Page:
5—
Review of Acute Human-Toxicity Estimates for GF

GF (cyclohexyl methylphosphonofluoridate) is an organophosphate nerve agent. The physical and chemical properties, toxicokinetics, and toxicity of GF are discussed in detail by CDEPAT(1994), Marrs et al. (1996), and Somani (1994). Human-toxicity estimates have been derived for percutaneous vapor exposures, vapor inhalation exposures, and for percutaneous liquid exposures. Only a few toxicity end points were considered; they include lethality and cholinesterase (ChE) inhibition in humans and animals. The subcommittee's assessment of the scientific validity of CDEPAT's proposed human-toxicity estimates for GF is discussed below.

Percutaneous Vapor Exposure

Lethal Effects (LCt50)

CDEPAT's proposed LCt50 estimate for percutaneous exposure to GF vapor is 2,500 mg-min/m3, assuming exposure durations of 30 to 50 min and



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--> 5— Review of Acute Human-Toxicity Estimates for GF GF (cyclohexyl methylphosphonofluoridate) is an organophosphate nerve agent. The physical and chemical properties, toxicokinetics, and toxicity of GF are discussed in detail by CDEPAT(1994), Marrs et al. (1996), and Somani (1994). Human-toxicity estimates have been derived for percutaneous vapor exposures, vapor inhalation exposures, and for percutaneous liquid exposures. Only a few toxicity end points were considered; they include lethality and cholinesterase (ChE) inhibition in humans and animals. The subcommittee's assessment of the scientific validity of CDEPAT's proposed human-toxicity estimates for GF is discussed below. Percutaneous Vapor Exposure Lethal Effects (LCt50) CDEPAT's proposed LCt50 estimate for percutaneous exposure to GF vapor is 2,500 mg-min/m3, assuming exposure durations of 30 to 50 min and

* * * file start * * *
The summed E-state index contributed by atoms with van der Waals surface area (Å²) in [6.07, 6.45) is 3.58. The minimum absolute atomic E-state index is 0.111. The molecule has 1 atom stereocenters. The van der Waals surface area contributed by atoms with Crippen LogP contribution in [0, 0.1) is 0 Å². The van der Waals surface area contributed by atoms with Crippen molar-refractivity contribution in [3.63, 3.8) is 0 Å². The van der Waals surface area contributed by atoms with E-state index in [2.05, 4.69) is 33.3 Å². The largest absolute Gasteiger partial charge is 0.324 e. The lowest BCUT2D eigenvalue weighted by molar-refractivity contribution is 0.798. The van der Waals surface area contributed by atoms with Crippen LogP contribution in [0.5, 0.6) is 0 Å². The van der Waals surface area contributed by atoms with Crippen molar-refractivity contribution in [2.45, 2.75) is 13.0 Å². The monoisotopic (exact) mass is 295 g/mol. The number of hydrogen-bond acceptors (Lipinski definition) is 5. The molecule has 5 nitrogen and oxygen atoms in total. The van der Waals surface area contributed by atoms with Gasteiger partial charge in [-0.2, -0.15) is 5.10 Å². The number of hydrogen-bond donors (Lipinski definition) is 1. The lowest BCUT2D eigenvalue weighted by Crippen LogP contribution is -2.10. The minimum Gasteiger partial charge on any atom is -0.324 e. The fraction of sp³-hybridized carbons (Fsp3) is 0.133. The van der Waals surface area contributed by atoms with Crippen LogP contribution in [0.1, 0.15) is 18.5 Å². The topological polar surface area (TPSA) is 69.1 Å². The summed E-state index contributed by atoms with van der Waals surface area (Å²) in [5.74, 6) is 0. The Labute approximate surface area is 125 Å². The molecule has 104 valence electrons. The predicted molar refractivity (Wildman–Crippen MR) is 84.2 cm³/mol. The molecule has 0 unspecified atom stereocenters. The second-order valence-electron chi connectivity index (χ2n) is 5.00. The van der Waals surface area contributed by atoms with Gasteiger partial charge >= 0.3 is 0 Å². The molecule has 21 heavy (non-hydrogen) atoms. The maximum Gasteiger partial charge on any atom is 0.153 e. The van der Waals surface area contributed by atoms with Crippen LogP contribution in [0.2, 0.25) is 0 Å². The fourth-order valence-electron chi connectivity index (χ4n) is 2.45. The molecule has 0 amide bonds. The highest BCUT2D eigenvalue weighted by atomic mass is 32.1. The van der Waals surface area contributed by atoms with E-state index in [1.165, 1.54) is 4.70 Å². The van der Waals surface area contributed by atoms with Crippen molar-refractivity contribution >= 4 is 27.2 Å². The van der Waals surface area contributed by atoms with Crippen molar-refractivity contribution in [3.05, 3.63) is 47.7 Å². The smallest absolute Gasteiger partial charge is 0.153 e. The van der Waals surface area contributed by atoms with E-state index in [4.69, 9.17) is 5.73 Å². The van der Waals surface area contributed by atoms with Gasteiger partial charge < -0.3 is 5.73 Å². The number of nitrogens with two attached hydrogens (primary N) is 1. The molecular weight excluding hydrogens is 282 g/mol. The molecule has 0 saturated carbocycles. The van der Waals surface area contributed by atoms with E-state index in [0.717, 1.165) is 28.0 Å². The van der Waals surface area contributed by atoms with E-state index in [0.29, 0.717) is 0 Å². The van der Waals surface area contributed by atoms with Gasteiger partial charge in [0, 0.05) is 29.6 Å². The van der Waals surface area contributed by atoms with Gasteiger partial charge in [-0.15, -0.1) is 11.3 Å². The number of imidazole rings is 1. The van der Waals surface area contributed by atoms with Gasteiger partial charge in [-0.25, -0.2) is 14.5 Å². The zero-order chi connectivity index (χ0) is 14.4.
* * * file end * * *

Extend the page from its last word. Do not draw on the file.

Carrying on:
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--> moderate temperatures. The existing estimate is 15,000 mg-min/m3 (CDEPAT 1994). In a study conducted with rhesus monkeys, 10 animals each weighing 2.7 to 5.9 kg were exposed to GF vapor. An LCt50 value of 10,000 mg-min/m3 was reported (McGrath et al. 1953). It is important to note that the animals were clipped, allowing for maximum skin exposure. Exposure durations varied from 31 to 345 min with an average atmospheric concentration of 105 mg/m3. Animals were exposed until they died. That type of exposure is a serious limitation of the study, because exposure until death necessarily results in higher LCt50 values. Had animals been exposed to lower vapor Cts (concentration X exposure time) and followed for 24 to 48 hr, the LCt50 might be lower. CDEPAT proposed lowering the existing estimate of 15,000 mg-min/m3 to 2,500 mg-min/m3. The subcommittee agrees with CDEPAT's proposal to lower the estimate, but it believes that insufficient evidence was provided for lowering the estimate to 2,500 mg-min/m3. Therefore, the subcommittee recommends that CDEPAT's proposed estimate of 2,500 mg-min/m3 serve as an interim value until further research is done. The subcommittee also recommends that a study be conducted at different exposure levels and observations made 24 to 48 hr after exposure to obtain data to more accurately determine the LCt50. ECt50 for Threshold Effects CDEPAT's proposed ECt50 estimate for threshold (minimal) effects from exposure to GF is 300 mg-min/m3, assuming exposure durations of 30 to 50 min and moderate temperatures. There is no existing ECt 50 estimate for threshold effects (CDEPAT 1994). No human or animal data are available for estimating the ECt50 for threshold effects (CDEPAT 1994). The proposed estimate is based on the assumption that GD and GF are equipotent (Cullumbine et al. 1954). The subcommittee believes that, in the absence of adequate data on GF exposure of humans and animals, CDEPAT's approach of assuming equipotencies for GF and GD and thus proposing the same ECt50 estimates is reasonable. The subcommittee recommends that CDEPAT's proposed estimate of 300 mg-min/m3 serve as an interim value until further research on GF is conducted to establish the ECt50 estimate with a greater degree of confidence.